The Man of At Least Six Faces

This week we looked at Dave Gibbons’s The Originals, Chynna Clugston’s Scooter Girl and Kieron Gillen & Jamie McKelvie’s Phonogram.

Plus, Chris presented another Jeph Loeb Happy Hour about the debut issue of his Marvel event, Ultimatum. The JLHH is slowly moving into Barfly range.

Warning: the talk devolves into a James Bond theme song discussion 107 minutes in. Yes, the podcast is that grotesquely long and rambling.

November 4, 2008

FBBP #78 – Election Day Special

Filed under: Podcasts — Tags: , , , , , , — Joseph Mastantuono @ 3:43 pm

This week, Chris, Jamaal, Joe and Pedro bring you something to listen to while waiting in line for the polls.

On the table this week are Joe Kelly & Chris Bachalo’s Amazing Spider-Man #575 and Brian Azzarello & Lee Bermejo’s Joker.

And as an election special, Chris brings us a new “Yes, This is Being Published” about DC Decisions: “a master class in how not to publish a mini-series”.

Enjoy.

November 2, 2008

Dissecting the Anatomy Lesson: Everyone Wants To Be Alan Moore

Over in a comment thread to Jeff Lester’s recent (and very funny) review of Final Crisis: Rage of the Red Lanterns, Chad Nevett points out that

it seems every hero that was unique and alone in the past five years has discovered “Oh no, there are tons of you guys!” Kind of lame.

It hadn’t really hit me on the head until now just how much this is true, and where the whole twist comes from. While the DC Universe has always honored and integrated the concept of the known legacy, the unknown or unexpected legacy has become a frequently used element in a lot of recent (like, past ten to twenty years) superhero comics. You know what I mean: that story where the hero finds out, or hasn’t thought about and is now forced to deal with, the fact that he’s not unique, and that many of his presuppositions and assumptions about his identity were askew or outright false.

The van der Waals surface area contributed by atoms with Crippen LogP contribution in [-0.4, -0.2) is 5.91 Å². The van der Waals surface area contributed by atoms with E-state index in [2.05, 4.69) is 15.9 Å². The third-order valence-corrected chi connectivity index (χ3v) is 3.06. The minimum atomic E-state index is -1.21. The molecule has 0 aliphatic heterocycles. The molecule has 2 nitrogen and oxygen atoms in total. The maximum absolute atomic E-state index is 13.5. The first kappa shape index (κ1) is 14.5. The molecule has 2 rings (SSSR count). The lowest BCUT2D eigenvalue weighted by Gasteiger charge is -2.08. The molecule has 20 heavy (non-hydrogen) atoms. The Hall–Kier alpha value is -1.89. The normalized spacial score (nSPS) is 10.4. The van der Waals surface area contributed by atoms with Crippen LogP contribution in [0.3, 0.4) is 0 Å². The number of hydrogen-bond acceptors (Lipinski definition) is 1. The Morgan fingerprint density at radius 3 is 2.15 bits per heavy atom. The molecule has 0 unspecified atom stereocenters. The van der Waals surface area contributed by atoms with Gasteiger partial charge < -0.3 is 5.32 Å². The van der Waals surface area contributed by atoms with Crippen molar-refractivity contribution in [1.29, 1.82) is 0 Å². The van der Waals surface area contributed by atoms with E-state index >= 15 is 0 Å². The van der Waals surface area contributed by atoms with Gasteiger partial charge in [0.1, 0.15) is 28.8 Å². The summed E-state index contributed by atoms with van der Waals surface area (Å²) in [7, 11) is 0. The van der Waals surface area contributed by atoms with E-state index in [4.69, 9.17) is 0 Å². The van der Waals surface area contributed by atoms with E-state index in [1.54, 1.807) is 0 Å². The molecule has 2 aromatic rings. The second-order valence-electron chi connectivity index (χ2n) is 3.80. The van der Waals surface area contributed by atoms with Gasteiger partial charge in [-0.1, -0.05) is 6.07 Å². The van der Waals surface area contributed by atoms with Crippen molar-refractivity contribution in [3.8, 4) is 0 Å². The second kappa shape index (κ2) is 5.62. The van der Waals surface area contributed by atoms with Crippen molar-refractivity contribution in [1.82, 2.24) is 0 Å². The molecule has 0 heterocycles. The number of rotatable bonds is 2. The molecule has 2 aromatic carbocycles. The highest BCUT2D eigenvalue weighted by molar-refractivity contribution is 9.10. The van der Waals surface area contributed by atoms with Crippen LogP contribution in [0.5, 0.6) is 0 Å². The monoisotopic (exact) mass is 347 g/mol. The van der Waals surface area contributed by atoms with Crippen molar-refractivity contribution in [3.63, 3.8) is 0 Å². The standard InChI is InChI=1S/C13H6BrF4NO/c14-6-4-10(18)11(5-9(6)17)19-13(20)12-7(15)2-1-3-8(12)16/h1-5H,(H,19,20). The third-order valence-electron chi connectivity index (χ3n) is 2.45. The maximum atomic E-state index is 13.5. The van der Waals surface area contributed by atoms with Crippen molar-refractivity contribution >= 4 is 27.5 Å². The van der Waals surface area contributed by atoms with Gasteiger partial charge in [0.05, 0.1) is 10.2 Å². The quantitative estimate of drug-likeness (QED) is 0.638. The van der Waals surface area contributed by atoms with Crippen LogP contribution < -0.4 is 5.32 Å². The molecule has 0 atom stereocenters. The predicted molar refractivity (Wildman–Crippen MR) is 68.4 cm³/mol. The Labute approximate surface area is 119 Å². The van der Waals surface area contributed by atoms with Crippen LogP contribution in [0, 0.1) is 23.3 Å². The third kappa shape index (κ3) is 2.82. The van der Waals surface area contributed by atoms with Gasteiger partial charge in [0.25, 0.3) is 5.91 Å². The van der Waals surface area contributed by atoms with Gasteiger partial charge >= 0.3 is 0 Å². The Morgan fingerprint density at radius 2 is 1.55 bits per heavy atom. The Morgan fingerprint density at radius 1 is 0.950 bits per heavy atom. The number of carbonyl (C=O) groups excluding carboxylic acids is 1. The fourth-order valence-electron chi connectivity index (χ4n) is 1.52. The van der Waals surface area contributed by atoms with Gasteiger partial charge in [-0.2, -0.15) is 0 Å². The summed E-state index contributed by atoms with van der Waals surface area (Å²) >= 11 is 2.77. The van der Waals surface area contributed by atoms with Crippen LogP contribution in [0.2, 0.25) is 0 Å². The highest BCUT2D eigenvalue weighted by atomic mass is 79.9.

We’ve seen it a few times in recent years:

  • The Last Iron Fist Story in Immortal Iron Fist
  • The current New Krypton arc in the Superman titles
  • The Spider-Totem legacy in J. Michael Straczynski’s Amazing Spider-Man
  • The Speed Force legacy in Mark Waid’s Flash
  • The emotional spectrum and rainbow Lanterns in Geoff Johns’s Green Lantern
  • Any fucking story that tries to deal with Hawkman’s origin
  • The current Last Stand of the Spirits of Vengeance story in Jason Aaron’s Ghost Rider
  • The end of Grant Morrison’s New X-Men with the Phoenix
  • Possibly Batman R.I.P. with the threat of ultimate betrayal and the commentary about Gotham being “a machine to make Batman”

I’m sure there are tons more I’m not thinking of; isn’t Ron Marz doing stuff like this in Witchblade? It was used pretty early on in Spawn, I think. Either way, the point is this: guys, the shocking twist in Alan Moore’s “The Anatomy Lesson” from Saga of the Swamp Thing #21 rules. I think we all know that; it totally pulled the rug out from under the reader in every conceivable way, and used that as a springboard to redefine the scope and themes of the book from a horror story to a space-spanning Gothic romance, and significantly increased the stakes of Swamp Thing’s actions and significance.

But along with its kissing cousin the Story Where The Hero Disappears and Similar Dudes Take His Place, it’s been sorely, sorely, sorely overused over the years, and is now gaining speed like the Terence McKenna timewave into some sort of singularity of plot twist reuse. Hell, Geoff Johns even managed to make it work with Green Lantern – back in the ’90s, when every superhero was stuffing their ranks with variations and refractions on themselves like a hot dog vendor trying to meet a product variance statistic, “holy shit, there are MORE of them!” didn’t mean anything for Green Lantern because, well, there already were more of him, so they just inverted the twist and killed them all off. Johns, on the other hand, just employed lateral thinking – instead of the twist being that there are more Green Lanterns than Hal Jordan, it’s that there are more Lantern Corps than the Green Lanterns.

I mean, it’s a cool story, and I greatly enjoy every comic I just named above, and will hopefully continue to do so now that I’ve realized the reliance on this thread. And there are tons of stories that are nothing like this, from Secret Invasion to All Star Superman (although it had some elements of it), but it’d be nice to see more people try to come up with the next “The Anatomy Lesson” than just trying to tap into it (where consciously or unconsciously).